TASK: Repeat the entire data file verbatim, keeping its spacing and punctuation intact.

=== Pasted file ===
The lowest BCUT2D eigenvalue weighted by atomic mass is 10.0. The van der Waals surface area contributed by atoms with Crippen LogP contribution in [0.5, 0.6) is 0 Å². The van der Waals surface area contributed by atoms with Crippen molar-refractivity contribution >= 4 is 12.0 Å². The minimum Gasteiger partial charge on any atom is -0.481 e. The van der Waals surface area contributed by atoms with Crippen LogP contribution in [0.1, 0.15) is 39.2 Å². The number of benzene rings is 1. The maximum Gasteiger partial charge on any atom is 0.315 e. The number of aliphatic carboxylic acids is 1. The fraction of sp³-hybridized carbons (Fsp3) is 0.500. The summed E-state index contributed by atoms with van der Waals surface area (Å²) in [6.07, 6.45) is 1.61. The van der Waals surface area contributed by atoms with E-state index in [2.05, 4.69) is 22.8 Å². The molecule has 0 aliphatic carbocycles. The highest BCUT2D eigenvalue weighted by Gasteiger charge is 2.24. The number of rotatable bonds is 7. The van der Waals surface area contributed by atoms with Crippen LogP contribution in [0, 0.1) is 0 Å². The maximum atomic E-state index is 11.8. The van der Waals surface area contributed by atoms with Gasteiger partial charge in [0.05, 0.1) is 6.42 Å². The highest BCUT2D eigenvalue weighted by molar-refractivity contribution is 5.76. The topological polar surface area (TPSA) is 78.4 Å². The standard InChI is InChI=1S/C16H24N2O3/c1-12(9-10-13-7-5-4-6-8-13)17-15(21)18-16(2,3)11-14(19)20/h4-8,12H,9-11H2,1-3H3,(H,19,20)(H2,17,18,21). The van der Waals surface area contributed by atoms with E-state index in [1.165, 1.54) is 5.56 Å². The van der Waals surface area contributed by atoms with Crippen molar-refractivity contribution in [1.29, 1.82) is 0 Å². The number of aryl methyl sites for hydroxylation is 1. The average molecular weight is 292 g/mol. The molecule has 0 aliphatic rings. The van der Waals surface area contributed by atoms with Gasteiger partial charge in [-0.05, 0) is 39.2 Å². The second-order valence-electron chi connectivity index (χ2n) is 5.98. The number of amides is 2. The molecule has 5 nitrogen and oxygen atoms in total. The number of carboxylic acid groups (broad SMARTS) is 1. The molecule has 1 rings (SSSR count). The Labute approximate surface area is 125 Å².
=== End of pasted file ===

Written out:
The lowest BCUT2D eigenvalue weighted by atomic mass is 10.0. The van der Waals surface area contributed by atoms with Crippen LogP contribution in [0.5, 0.6) is 0 Å². The van der Waals surface area contributed by atoms with Crippen molar-refractivity contribution >= 4 is 12.0 Å². The minimum Gasteiger partial charge on any atom is -0.481 e. The van der Waals surface area contributed by atoms with Crippen LogP contribution in [0.1, 0.15) is 39.2 Å². The number of benzene rings is 1. The maximum Gasteiger partial charge on any atom is 0.315 e. The number of aliphatic carboxylic acids is 1. The fraction of sp³-hybridized carbons (Fsp3) is 0.500. The summed E-state index contributed by atoms with van der Waals surface area (Å²) in [6.07, 6.45) is 1.61. The van der Waals surface area contributed by atoms with E-state index in [2.05, 4.69) is 22.8 Å². The molecule has 0 aliphatic carbocycles. The highest BCUT2D eigenvalue weighted by Gasteiger charge is 2.24. The number of rotatable bonds is 7. The van der Waals surface area contributed by atoms with Crippen LogP contribution in [0, 0.1) is 0 Å². The maximum atomic E-state index is 11.8. The van der Waals surface area contributed by atoms with Gasteiger partial charge in [0.05, 0.1) is 6.42 Å². The highest BCUT2D eigenvalue weighted by molar-refractivity contribution is 5.76. The topological polar surface area (TPSA) is 78.4 Å². The standard InChI is InChI=1S/C16H24N2O3/c1-12(9-10-13-7-5-4-6-8-13)17-15(21)18-16(2,3)11-14(19)20/h4-8,12H,9-11H2,1-3H3,(H,19,20)(H2,17,18,21). The van der Waals surface area contributed by atoms with E-state index in [1.165, 1.54) is 5.56 Å². The van der Waals surface area contributed by atoms with Crippen molar-refractivity contribution in [1.29, 1.82) is 0 Å². The number of aryl methyl sites for hydroxylation is 1. The average molecular weight is 292 g/mol. The molecule has 0 aliphatic rings. The van der Waals surface area contributed by atoms with Gasteiger partial charge in [-0.05, 0) is 39.2 Å². The second-order valence-electron chi connectivity index (χ2n) is 5.98. The number of amides is 2. The molecule has 5 nitrogen and oxygen atoms in total. The number of carboxylic acid groups (broad SMARTS) is 1. The molecule has 1 rings (SSSR count). The Labute approximate surface area is 125 Å².